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Not married. What would I be entitled too

(18 Posts)
number277 Sat 01-Oct-16 22:50:40

As the title explains! We have lived together for nearly 3 years and have a 9 month old together. If we was to separate I know he would kick me out and "keep" our son. I don't want to go into to much detail unless I have to , but are we classed as "common law" partners now?

theansweris42 Sat 01-Oct-16 22:52:48

No.talk to a solicitor. If it is his house you've no rights to property.
But he cannot "take" your son. flowers

SheldonCRules Sat 01-Oct-16 22:54:06

There is no such thing as common law partners, without details no one can advise re property etc.

Diamogs Sat 01-Oct-16 22:56:31

Are you in rented or do either or both of you own the house you are living in?

ILostItInTheEarlyNineties Sat 01-Oct-16 22:56:41

No. You would not be entitled to anything he possesses if you're not married. However, unless there is proof that you are an unfit parent, main custody is usually given to the mother.

It's difficult to give you any more advice with so little details, but I hope you are ok.
You can contact The Samiritans or Womens Aid if you are having difficulties with a partner.

bloodyteenagers Sat 01-Oct-16 22:58:02

You are only entitled to anything that you legally own. If your name isn't on the deeds/tenancy then you don't own the house.
Any goods that you have recipt for are yours.
Children, are not possessions and can live with either parents. So yes, he could kick you out (if you don't legally own/rent) and insist the child remains with him, and the police could not intervene. Then you would have to go through the legal channels of mediation/court for a legal decision to be made.
Common law does not exist.

Iflyaway Sat 01-Oct-16 23:06:39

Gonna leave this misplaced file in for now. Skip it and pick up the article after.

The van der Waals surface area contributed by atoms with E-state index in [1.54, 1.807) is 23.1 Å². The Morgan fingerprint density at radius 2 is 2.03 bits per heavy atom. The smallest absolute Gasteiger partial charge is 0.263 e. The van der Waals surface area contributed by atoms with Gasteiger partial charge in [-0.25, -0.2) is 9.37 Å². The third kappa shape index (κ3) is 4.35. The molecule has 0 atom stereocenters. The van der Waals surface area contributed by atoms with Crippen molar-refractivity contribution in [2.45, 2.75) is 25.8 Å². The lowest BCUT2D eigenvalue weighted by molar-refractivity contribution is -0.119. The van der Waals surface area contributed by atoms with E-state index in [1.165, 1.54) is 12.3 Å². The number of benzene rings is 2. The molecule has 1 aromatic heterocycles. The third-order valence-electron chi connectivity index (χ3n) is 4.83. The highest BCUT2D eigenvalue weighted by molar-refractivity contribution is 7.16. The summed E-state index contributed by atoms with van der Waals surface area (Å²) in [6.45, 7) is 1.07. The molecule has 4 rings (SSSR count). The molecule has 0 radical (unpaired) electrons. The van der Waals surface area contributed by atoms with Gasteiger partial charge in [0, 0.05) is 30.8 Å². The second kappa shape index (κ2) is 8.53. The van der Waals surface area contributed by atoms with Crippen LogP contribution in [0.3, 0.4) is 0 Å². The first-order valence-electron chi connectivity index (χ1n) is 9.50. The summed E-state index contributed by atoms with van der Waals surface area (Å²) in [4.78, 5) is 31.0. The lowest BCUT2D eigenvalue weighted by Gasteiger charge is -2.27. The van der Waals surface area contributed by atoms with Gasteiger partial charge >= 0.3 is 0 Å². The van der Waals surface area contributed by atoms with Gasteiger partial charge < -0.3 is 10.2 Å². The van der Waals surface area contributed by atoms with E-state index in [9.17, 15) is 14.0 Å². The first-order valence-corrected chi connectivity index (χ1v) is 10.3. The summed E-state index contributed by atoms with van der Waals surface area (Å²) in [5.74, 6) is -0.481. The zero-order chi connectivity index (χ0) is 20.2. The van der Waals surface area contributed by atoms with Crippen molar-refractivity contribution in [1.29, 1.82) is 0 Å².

If we was to separate I know he would kick me out and "keep" our son

You are not giving enough info for anyone to comment on really...

But really, he cannot do that. I would suggest a lawyer. Or CAB. Tomorrow.

MrsBertBibby Sat 01-Oct-16 23:07:52

Wow, OP, an astonishingly ignorant set of responses here!

Please find the cash to see a family solicitor. The law for unmarried families is quite complicated, but you have quite a few more options than the posters here think.

Iflyaway Sat 01-Oct-16 23:08:45

Monday...

PigletWasPoohsFriend Sat 01-Oct-16 23:08:50

No where near enough info to comment.

Generally though no you wouln't be entitled to anything that wasn't yours, other than child support.

HeddaGarbled Sat 01-Oct-16 23:27:51

No, no such thing as common law partners.

The child/children usually stays with the primary carer so if he works and you don't, the norm is that your son would live with you but see his father regularly including overnights and weekends. If you both work or neither work so there's no obvious primary carer, then 50 50 would be the norm. Only way he's likely to "keep" your son is if he's the primary carer while you work full time.

It's his house, yes? So yes, you'd probably have to move out. If you can prove financial contribution to the mortgage or home improvements, you might be able to claim a share of the equity. Otherwise, no, just maintenance for the child.

Justaboy Sat 01-Oct-16 23:28:08

Yes do try to get some legal help I might be wrong but if push came to shove to court over this you'd have a very high probability of keeping custody of the child and he'd have to pay some support.

Lilacpink40 Sat 01-Oct-16 23:32:27

Not enough information.

In theory he could apply for 50:50 care, but he couldn't take your son.

NerrSnerr Sun 02-Oct-16 07:56:41

As pp have said there is no such thing as a common law wife. Who does the House belong to or is it rented?

AyeAmarok Sun 02-Oct-16 08:02:22

Are you in Scotland?

Even so, I think it's 5 years before you can claim to be common-law partners here.

You need to give us a lot more information.

Youarenotprepared Sun 02-Oct-16 08:27:23

You have far fewer rights being unmarried but do have some. Custody would usually go to the primary carer so often a sah parent, part time working parent or whichever does the majority of childcare in a usual week. However if you have literally no where to go he could potentially argue that it's best for the child to remain with him (if for example he solely owns the house) you need a solicitor asap, ideally before you are forced into a breakup.

AttilaTheMeerkat Sun 02-Oct-16 08:40:36

You need to seek legal advice re your situation and as soon as possible.
No such thing as "common law" in English civil law, the concept does not exist.

Basically what is his is his and what is yours is yours. If it is solely his property for instance, he is within his rights to ask you to leave.

DiegeticMuch Sun 02-Oct-16 09:59:02

Please see a solicitor before you do anything.

Unmarried people have fewer rights as PPs have said. However, your child can't be taken away from you, just like that.

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